We traveled one day this past winter from Jocotopec, Jalisco, Mexico, at the eastern end of Lake Chapala, to Lo de Marcos, Nayarit, MX, about 45 minutes north of Puerto Vallarta. Granted that we’re driving our motorhome, towing a car, and given Mexican roads and traffic, we expectrd such a trip to take longer than it would in the United States. Distance was about 190 miles although a detour made it closer to 225 miles with an average speed of about 32 mph.
As I was writing a thank you note to a friend whom we had left earlier in the morning and describing our trip, it occurred to me that these kinds of trips are great metaphors for what we experience elsewhere in life. We encounter numerous obstacles and challenges and you can see if any of these parallel challenges in other parts of your life and might fit you or someone you know as we travel along life’s highways.
First, although not necessarily the biggest, is the challenge of bad roads. Bumpy, lots of potholes, narrow lanes and shoulders or none at all, winding curves over steep hills and mountains, and missing signs. So, what to do? Lesson learned? Slow down and don’t worry about what other people think about your taking it a little more slowly than they might like. They can and will deal with it.
Very heavy traffic, whether in multiple lanes around cities or two lanes through the country can be stressful when that traffic is filled with people who know where they’re going, want to get there in a hurry and are driving every conceivable conveyance from very large trucks and buses to slow, little pickup trucks burning oil and smoking fumes while blocking your lane. What to do? Go with the flow, set your own pace and get comfortable in different conditions. Adapt, adjust and be willing to change your routines.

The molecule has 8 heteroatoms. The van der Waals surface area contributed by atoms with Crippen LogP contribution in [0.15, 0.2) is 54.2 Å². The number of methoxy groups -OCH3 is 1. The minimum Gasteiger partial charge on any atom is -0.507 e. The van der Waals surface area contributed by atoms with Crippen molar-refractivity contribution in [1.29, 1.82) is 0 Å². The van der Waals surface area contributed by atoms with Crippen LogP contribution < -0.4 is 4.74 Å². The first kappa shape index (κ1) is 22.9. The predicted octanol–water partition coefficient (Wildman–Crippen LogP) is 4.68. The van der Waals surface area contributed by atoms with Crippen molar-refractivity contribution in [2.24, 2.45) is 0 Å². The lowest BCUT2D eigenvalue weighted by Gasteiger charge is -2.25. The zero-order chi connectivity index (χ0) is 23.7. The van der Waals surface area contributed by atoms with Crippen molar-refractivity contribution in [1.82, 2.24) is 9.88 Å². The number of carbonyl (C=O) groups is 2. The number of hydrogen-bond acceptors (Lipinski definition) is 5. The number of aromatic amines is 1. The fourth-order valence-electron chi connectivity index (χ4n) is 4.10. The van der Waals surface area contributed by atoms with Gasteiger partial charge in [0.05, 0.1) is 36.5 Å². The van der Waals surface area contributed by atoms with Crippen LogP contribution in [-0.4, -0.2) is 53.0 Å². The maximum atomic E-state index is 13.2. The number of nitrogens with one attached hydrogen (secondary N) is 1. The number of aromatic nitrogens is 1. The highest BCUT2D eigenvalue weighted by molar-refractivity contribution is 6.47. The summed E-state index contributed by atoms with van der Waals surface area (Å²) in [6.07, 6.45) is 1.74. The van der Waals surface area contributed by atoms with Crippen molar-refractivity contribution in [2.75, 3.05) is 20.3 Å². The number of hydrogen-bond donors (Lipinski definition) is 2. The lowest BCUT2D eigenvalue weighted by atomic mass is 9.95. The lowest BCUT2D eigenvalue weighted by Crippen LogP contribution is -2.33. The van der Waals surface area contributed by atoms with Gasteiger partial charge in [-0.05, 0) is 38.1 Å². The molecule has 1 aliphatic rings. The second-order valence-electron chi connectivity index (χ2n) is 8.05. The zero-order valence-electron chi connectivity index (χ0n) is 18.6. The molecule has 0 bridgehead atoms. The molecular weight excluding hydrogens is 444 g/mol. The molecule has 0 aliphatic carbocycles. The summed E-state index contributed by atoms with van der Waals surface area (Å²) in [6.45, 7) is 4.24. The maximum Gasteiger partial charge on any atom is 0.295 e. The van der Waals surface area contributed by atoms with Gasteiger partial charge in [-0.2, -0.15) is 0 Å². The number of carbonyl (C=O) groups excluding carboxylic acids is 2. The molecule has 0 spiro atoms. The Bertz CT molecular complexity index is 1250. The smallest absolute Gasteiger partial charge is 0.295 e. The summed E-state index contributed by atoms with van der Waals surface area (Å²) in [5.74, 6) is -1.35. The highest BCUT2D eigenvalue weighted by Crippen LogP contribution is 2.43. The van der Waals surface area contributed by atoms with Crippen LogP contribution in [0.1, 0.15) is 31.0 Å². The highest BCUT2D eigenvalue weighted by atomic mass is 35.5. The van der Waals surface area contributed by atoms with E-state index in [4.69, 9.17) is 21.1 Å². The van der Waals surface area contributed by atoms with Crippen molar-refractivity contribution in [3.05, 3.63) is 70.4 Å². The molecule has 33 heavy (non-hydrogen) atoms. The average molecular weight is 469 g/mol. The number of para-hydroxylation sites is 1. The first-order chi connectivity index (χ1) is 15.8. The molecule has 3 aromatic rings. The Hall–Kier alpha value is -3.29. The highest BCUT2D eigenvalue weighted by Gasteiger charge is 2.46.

Roads closed or under construction and a wrong turn can slow you down more than you want. It may not be so much about what you want as what you are given. How you deal with what you’re given and work that into your view of a bigger picture can make the difference between being frustrated and disappointed to being grateful for where you are.
At the end of a trip, or an experience, and looking back, what were lessons learned that might serve us well in the future? Here are seven from this trip.
- It’s not about time, or how fast or slow, it’s about completing the journey successfully, achieving your goals.
- Change your attitude and you change the conditions. It’s the old saw about change the way you’re looking at things and those things change.
- Courtesy is indeed contagious and pays off too. Being polite, helping other people and you’ll find more people helping you.
- Take what comes, accept it, deal with it or go another way. You cannot control all the conditions. Look for options.
- It helps enormously to have a co-pilot/partner. Sometimes a job takes more than one person, more than one mind and more than one pair of eyes or ears.
- Be grateful for all the skills and resources you have available. Build on those for future challenges and strengthen your repertoire.
- Celebrate the completion with a great dinner on the ocean. Or find your own way and place to enjoy the success.